A scan of the Newspaper Archive, which stretches back to the 18th century, tells a similar story. Through the booms and busts of the Gilded Age, the cataclysms of the Great Depression and the whirlwind of the 1970s oil crisis and stagflation, economic headwinds were barely worth mentioning. Most early mentions are riffs on the metaphor of the ship of state, with entire nations beating against the breeze, or come as puns in stories about airplanes or shipping companies.

But something changes after Y2K. Press usage of the phrase follows the same trajectory as the SEC record — with mentions up through the recession, followed by a dip, and now heading to new heights.

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The collective experience of the last few years — pandemic, recession, inflation and now interest rate hikes — may have led to a turning of the rhetorical tides, said Robert Reich, professor of public policy at UC Berkeley and former secretary of Labor.

“The dominant economic assumption for really the entire post-World War II era has been that Keynesian macroeconomic management can tame the uncertainties and extremes of the economy,” Reich said. But since 2020, it’s been difficult to avoid the sense that things are spiraling out of control. “Most people felt at sea, and there’s something not necessarily comforting but seemingly realistic about these metaphors now.”

The economy stopped feeling like a precision machine in need of a tuneup, pointed surely toward growth, and started feeling more like an unpredictable journey to an unknown shore.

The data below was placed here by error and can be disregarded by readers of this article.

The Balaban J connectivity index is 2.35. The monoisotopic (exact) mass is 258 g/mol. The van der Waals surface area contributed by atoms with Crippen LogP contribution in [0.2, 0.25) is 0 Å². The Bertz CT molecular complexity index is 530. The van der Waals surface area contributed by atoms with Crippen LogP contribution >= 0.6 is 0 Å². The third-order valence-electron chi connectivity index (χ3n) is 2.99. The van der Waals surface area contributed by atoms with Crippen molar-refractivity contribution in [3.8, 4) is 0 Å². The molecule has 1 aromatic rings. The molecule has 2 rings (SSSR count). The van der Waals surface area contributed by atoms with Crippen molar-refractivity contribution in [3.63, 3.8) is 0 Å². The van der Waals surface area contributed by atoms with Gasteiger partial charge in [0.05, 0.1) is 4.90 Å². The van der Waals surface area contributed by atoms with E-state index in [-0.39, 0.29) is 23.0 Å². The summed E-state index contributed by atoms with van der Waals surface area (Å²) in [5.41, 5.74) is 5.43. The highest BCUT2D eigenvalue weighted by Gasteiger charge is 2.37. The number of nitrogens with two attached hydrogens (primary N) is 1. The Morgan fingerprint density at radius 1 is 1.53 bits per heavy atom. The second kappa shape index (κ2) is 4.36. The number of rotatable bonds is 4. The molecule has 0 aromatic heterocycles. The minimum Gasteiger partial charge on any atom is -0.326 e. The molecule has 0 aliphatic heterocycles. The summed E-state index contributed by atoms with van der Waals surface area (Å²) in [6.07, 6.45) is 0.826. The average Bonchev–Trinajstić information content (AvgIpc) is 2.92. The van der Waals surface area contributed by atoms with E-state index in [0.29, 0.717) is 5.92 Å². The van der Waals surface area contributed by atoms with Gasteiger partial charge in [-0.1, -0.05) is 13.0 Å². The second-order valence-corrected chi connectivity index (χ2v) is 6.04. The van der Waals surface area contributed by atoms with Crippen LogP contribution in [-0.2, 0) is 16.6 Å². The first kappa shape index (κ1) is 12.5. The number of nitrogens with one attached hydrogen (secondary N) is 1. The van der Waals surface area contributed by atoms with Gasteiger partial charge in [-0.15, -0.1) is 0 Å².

“Seeing the economy as a boat, one of those old galleons, or a three-masted schooner, tossed on the great waves of uncertainty and the waves of this roiling system makes much more sense to people,” Reich said.

It’s also “a wonderfully convenient way of avoiding responsibility” when things go sideways, Reich added.

Nautical metaphors are nothing new for the world of commerce — trade, finance and the joint-stock company can all trace their roots to seafaring merchants engaged in risky adventures to haul holds full of goods across the world in capital-intensive ships. And business euphemisms aren’t just limited to the seas. Few parts of the natural world have been spared from the corporate lexicon, with its changing landscapes and seismic shifts. Even the cosmos is fair game, especially in a tech world known for its moon shots and escape velocities.

Such fanciful phrases might serve a more grounded purpose: smoothing things over with investors. Research has shown that euphemisms actually work to soften bad news in the financial markets.

Kate Suslava, a professor of accounting at Bucknell University, spent years tracking how the use of metaphors in corporate earnings calls changes how the stock market reacts to new information. She found that investors aren’t total rubes — the stock prices of companies whose executives used negative metaphors like speed bumps or economic headwinds, or mentioned the need to tighten our belt or sharpen our pencils to get back to work after a series of missteps, indeed went down on the day of the earnings call.

What surprised her was that over the following months, the stock prices of the companies in question continued to drift down. “Investors take it as bad news, but it should be even worse news,” Suslava said. “If the market was efficient, they would completely capture it on the date of the call.”

In other words, a softening metaphor gets investors to under-react to the bad news. “Which is exactly the point of euphemisms,” Suslava said. “They work.”